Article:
Oracle is stopping a marketing campaign attacking IBM in wake of a national advertising board‘s recomendation that the company made false claims when comparing its Exadata technology to competing IBM products.
It’s the second time in four months the National Advertising Division (NAD) has taken action against Oracle for making false claims when comparing its Exadata products to IBM’s technology. The NAD is an advertising industry group that falls under the umbrella of the Better Business Bureau.
The NAD recommended that Oracle stop making comparative claims about its Exadata database technology, following a challenge made by IBM. The NAD said the Oracle “messaging” could not be substantiated.
In question is an ad that appeared as a full-page advertisement in the Wall Street Journal that included the following:
• “Exadata 20x Faster … Replaces IBM Again”
• “Giant European Retailer Moves Databases from IBM Power to Exadata … Runs 20 Times Faster”
Oracle argued it was using one specific case study, not comparing Exadata to the overall IBM Power System technology. Oracle is appealing this ruling and also the one in April to the National Advertising Review Board. In a statement, Oracle said it was “disappointed with the NAD’s decision in this matter, which it believes is unduly broad and will severely limit the ability to run truthful comparative advertising, not only for Oracle but for others in the commercial hardware and software industry.”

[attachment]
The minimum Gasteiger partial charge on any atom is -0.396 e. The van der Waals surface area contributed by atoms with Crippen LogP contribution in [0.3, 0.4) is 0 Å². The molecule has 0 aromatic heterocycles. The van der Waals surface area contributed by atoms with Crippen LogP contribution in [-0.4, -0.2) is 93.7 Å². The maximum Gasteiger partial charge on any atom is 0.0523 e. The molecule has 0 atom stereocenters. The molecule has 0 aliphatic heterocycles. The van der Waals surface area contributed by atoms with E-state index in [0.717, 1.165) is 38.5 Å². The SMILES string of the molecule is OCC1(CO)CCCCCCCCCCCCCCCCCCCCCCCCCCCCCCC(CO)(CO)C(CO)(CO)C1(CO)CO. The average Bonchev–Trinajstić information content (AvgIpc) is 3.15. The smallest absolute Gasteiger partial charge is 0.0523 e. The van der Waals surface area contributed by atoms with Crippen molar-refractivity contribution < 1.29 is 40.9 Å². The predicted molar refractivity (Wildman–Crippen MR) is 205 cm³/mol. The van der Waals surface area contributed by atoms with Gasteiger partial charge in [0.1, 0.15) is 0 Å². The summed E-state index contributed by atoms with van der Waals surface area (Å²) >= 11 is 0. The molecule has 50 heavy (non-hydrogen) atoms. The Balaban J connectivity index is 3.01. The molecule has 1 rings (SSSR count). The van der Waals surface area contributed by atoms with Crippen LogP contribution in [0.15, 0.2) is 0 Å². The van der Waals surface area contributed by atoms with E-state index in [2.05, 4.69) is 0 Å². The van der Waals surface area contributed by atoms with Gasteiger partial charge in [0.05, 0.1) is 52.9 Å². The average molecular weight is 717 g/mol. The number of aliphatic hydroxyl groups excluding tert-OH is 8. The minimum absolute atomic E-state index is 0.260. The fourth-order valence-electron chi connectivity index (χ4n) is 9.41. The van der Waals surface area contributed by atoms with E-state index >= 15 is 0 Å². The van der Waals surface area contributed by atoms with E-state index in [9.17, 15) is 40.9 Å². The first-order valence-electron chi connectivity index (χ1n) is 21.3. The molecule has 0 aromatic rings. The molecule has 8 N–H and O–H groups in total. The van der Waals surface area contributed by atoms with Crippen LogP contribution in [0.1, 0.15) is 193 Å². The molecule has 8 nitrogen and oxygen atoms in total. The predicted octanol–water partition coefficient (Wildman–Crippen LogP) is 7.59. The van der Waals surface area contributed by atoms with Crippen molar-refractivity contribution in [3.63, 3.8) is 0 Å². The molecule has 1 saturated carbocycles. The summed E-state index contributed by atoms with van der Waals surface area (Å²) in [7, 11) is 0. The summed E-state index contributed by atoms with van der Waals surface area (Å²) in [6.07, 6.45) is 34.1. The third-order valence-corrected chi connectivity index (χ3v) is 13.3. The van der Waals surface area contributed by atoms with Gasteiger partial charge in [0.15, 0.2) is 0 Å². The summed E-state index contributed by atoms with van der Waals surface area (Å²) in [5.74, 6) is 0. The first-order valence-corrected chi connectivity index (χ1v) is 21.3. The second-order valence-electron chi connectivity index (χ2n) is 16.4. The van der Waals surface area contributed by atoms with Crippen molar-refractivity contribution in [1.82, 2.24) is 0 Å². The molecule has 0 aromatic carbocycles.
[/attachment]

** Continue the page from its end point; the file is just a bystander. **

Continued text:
Okay. Yes, this is Oracle jockeying to some extent in its fight against IBM in the database market. It is part of the game. But Oracle has such a lousy reputation. It uses the language to make claims that are simply not true. I guess that’s the extent of it. When listening to what Oracle has to say, you always need to do a language check. Yes means no. Cloud means on-premise.
You get my point.
NAD made the point that Oracle went over line. The company’s defense was not enough:
NAD further determined that the disclosure provided on the advertiser’s website was not sufficient to limit the broad message conveyed by the “20x Faster” claim. More importantly, NAD noted that even if Oracle’s website disclosure was acceptable – and had appeared clearly and conspicuously in the challenged advertisement – it would still be insufficient because an advertiser cannot use a disclosure to cure an otherwise false claim.
Competitors like to use the language loosely when ribbing their competitors. For Oracle, it goes well beyond that. They play a game that even an industry advertising organization says goes too far.